Companies that offer childcare benefits for their employees stand to benefit from improved recruitment, retention, and productivity of workers, according to a report by IFC, a member of the World Bank Group.
The report titled Tackling Childcare: The Business Case for Employer-Supported Childcare discusses how companies can analyze their workforce to identify the type of childcare support they can offer their employees that best suits their needs.
(TOP: Anne Kabugi, IFC Africa Gender Lead, gives a presentation in detail to women, work and children and their relationships in global trends and responses at the “IFC Tackling Childcare Report” launch).
Among the companies profiled in the report include Safaricom which has been lauded for a suite of policies and practices that help support both male and female employees with children, including on-site crèches for younger children
“We continue to create the most mother-friendly working conditions we can to reduce the disruption and costs associated with replacing women leaving the workforce to raise families. Aside from supporting new mothers, we are also actively identifying female employees with leadership potential and deliberately growing them at every level of the company”, said Steve Chege, Director – Corporate Affairs, Safaricom.
Beyond the crèche provision, Safaricom offers additional benefits including maternity leave beyond statutory provision, reduced working hours options for mothers, breastfeeding rooms, an on-site doctor, and medical insurance that includes children.
The research showed that employers that offered childcare found that it led to a substantial reduction in employee turnover and improved the quality of applicants and the speed at which vacancies can be filled.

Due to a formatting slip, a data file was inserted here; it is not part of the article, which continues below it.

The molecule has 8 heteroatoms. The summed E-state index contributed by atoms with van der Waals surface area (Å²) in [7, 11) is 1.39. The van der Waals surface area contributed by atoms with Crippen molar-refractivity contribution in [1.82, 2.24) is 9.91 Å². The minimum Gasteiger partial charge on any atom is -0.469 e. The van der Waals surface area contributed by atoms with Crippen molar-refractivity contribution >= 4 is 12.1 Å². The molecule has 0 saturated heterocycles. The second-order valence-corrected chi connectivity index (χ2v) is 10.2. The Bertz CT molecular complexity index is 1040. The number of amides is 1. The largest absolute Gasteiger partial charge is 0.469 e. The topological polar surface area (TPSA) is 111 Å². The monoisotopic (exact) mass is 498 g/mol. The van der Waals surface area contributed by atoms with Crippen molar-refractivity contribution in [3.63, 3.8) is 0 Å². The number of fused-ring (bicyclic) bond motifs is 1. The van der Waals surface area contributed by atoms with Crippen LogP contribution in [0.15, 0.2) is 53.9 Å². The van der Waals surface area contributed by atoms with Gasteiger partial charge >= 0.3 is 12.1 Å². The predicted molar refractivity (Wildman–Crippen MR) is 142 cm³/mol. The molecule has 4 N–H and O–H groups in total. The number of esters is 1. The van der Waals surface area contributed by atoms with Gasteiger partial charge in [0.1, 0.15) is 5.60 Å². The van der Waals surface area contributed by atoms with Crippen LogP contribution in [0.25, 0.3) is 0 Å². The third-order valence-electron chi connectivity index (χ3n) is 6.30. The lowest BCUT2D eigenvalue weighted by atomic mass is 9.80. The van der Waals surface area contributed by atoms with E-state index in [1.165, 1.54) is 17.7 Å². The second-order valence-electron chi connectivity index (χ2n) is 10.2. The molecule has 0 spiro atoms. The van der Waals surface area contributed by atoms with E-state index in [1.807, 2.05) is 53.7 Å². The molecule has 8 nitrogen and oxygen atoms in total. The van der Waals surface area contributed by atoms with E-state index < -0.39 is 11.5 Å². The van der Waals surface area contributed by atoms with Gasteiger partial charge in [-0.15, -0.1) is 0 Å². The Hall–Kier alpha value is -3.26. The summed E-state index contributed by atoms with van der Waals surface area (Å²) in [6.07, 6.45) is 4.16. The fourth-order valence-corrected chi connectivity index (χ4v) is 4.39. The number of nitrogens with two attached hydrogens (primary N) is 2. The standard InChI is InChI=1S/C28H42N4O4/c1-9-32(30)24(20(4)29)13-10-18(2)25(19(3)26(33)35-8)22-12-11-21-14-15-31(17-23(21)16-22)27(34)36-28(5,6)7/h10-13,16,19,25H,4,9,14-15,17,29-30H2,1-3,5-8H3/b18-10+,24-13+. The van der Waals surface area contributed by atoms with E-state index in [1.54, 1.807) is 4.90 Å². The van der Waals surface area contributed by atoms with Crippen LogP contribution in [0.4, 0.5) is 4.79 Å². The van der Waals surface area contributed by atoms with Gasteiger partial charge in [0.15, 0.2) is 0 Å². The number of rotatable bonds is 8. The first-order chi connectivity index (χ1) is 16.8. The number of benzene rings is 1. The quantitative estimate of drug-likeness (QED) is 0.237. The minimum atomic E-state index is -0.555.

It also showed increased productivity through reduced absences, enhanced motivation and commitment and improved gender diversity including advancement of women into leadership positions.
“When companies support childcare, they can hire and retain talent and boost profits and productivity. Moreover, childcare provision can enable more women and men to participate in paid labor. In addition, children who have access to early childhood education and care are more likely to perform well in school and be healthier, as well as are more productive as adults. Hence, childcare results in a win-win situation for employees and their children, employers, and economies,” said Manuel Moses, IFC Country Manager, East Africa
To produce the report, IFC relied on the expertise of its strategic partners, including Care.com; the Institute for Women’s Policy Research; the International Labour Organization; Kidogo; the UN Global Compact; and Un Women; as well as companies in IFC’s Tackling Childcare Partnership.
The private sector, which accounts for about 90 percent of jobs in developing countries, is a critical engine for creating more and better jobs.
Tackling Childcare is part of IFC’s broader effort to not only address gender gaps in employment but also to identify how the public and private sectors can better collaborate to create markets for childcare.